INFILTRATING A PACK of Silverback Mountain gorillas might seem like an impossible task, but a team of filmmakers did just that with the help of a robot baby gorilla. Nicknamed “spy gorilla,” the lifelike replica recorded never-before-seen footage of apes singing, fighting, and even farting in the jungles of Uganda.
The project, an initiative of John Downer Productions, is a part of the Spy in the Wild series that is airing on PBS.
The gorilla is just one of the wildlife production company’s success stories. Fifty ultra-realistic replicas, including that of a jaguar, turtle, hippo, and hummingbird, have also been used as tools to gain insight into animal behavior across the world since 2017.
The team of biologists, zoologists, and animatronic engineers went to great lengths to come up with the perfect design. Each spy features a state-of-the-art camera with a 4K resolution in its eye and is programmed to move in the most realistic way possible, according to its environment. Programming intricate facial expressions were crucial for the gorilla decoy, as this allowed it to communicate naturally.
“Firstly, we need to work out what spy animals would be best to film the animal. So, for example, it would not be a good idea to make a spy Silverback Mountain gorilla, as this could be seen as too much of a threat to the real mountain gorillas. Therefore, we went with a baby gorilla,” filmmaker Matt Gordon told PBS. A big emphasis was put on the eyes, Gordon added, saying, “Mountain gorillas learn a lot from each other by staring into each others’ eyes. Therefore, we designed the spy gorilla to be able to close and move his eyes so that when necessary, he could avert his gaze to show respect to the real gorillas.”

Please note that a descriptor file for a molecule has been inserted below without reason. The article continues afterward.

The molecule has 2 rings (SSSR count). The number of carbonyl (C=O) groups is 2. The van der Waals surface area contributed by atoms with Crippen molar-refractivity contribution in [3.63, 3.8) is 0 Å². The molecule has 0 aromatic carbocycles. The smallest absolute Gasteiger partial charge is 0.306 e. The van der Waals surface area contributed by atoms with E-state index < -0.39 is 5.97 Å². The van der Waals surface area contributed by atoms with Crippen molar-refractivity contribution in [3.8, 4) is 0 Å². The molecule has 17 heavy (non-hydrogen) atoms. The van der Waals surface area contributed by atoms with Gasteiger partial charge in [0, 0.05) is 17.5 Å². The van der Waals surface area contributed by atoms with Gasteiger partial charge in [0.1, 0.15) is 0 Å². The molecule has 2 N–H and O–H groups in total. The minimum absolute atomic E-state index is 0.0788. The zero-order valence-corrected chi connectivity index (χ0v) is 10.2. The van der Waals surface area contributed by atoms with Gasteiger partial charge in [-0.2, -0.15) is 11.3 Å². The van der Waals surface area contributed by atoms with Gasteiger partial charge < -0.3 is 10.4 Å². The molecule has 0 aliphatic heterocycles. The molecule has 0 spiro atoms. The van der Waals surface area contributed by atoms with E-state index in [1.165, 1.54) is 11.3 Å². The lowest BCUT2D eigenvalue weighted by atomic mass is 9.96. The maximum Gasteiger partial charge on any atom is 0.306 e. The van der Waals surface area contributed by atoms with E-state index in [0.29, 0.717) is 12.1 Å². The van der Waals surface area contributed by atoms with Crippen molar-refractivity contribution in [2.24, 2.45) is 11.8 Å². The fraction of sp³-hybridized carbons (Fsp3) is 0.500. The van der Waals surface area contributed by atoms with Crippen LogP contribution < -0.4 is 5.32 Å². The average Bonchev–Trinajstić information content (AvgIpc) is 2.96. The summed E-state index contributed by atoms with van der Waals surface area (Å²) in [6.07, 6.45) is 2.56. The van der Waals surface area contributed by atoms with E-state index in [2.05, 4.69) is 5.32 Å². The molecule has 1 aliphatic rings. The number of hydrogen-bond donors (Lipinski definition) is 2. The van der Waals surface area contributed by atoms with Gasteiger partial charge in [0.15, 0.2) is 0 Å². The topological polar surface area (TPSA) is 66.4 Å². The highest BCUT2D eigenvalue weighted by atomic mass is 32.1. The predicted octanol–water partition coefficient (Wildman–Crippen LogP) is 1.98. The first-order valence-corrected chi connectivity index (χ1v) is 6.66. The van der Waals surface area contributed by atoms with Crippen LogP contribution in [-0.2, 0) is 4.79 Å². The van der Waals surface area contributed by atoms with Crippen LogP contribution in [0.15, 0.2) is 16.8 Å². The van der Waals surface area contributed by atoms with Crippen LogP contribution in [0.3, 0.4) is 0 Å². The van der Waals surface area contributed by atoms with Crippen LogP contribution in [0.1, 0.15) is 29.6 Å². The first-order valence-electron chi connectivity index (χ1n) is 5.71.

Huw Williams of John Downer Productions explained the theme of the overall research project, “We get the spies to behave in ways that would initiate a neutral or friendly response. When making the spies, the amount of detail that goes into them can be staggering.”
The spy gorilla, in particular, recorded previously unseen behavior, such as mountain apes singing while they eat in what animal behavior specialists call a “chorus of appreciation.” Consuming a vegetarian diet of more than 44 pounds of plants certainly has its consequences, causing gorillas to live in a semi-permanent state of flatulence.